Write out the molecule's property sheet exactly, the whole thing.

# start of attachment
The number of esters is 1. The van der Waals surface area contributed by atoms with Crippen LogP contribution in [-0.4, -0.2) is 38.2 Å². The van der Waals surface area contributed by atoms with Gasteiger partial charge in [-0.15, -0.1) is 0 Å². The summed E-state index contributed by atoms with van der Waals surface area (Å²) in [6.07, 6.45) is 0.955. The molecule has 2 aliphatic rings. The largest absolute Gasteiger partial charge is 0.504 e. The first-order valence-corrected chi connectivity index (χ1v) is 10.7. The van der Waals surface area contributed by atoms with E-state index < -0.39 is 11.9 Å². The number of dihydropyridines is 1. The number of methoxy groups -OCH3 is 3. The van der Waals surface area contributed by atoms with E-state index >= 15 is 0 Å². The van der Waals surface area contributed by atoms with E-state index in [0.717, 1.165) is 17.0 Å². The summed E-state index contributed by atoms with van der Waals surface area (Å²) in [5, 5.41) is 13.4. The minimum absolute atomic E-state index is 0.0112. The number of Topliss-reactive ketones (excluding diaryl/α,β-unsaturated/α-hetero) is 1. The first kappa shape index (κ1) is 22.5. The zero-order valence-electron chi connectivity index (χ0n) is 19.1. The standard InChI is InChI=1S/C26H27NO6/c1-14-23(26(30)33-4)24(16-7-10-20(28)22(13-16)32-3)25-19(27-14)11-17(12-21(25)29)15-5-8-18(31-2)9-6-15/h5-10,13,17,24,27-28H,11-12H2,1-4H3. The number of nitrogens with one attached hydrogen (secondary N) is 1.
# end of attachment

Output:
The number of esters is 1. The van der Waals surface area contributed by atoms with Crippen LogP contribution in [-0.4, -0.2) is 38.2 Å². The van der Waals surface area contributed by atoms with Gasteiger partial charge in [-0.15, -0.1) is 0 Å². The summed E-state index contributed by atoms with van der Waals surface area (Å²) in [6.07, 6.45) is 0.955. The molecule has 2 aliphatic rings. The largest absolute Gasteiger partial charge is 0.504 e. The first-order valence-corrected chi connectivity index (χ1v) is 10.7. The van der Waals surface area contributed by atoms with E-state index < -0.39 is 11.9 Å². The number of dihydropyridines is 1. The number of methoxy groups -OCH3 is 3. The van der Waals surface area contributed by atoms with E-state index >= 15 is 0 Å². The van der Waals surface area contributed by atoms with E-state index in [0.717, 1.165) is 17.0 Å². The summed E-state index contributed by atoms with van der Waals surface area (Å²) in [5, 5.41) is 13.4. The minimum absolute atomic E-state index is 0.0112. The number of Topliss-reactive ketones (excluding diaryl/α,β-unsaturated/α-hetero) is 1. The first kappa shape index (κ1) is 22.5. The zero-order valence-electron chi connectivity index (χ0n) is 19.1. The standard InChI is InChI=1S/C26H27NO6/c1-14-23(26(30)33-4)24(16-7-10-20(28)22(13-16)32-3)25-19(27-14)11-17(12-21(25)29)15-5-8-18(31-2)9-6-15/h5-10,13,17,24,27-28H,11-12H2,1-4H3. The number of nitrogens with one attached hydrogen (secondary N) is 1.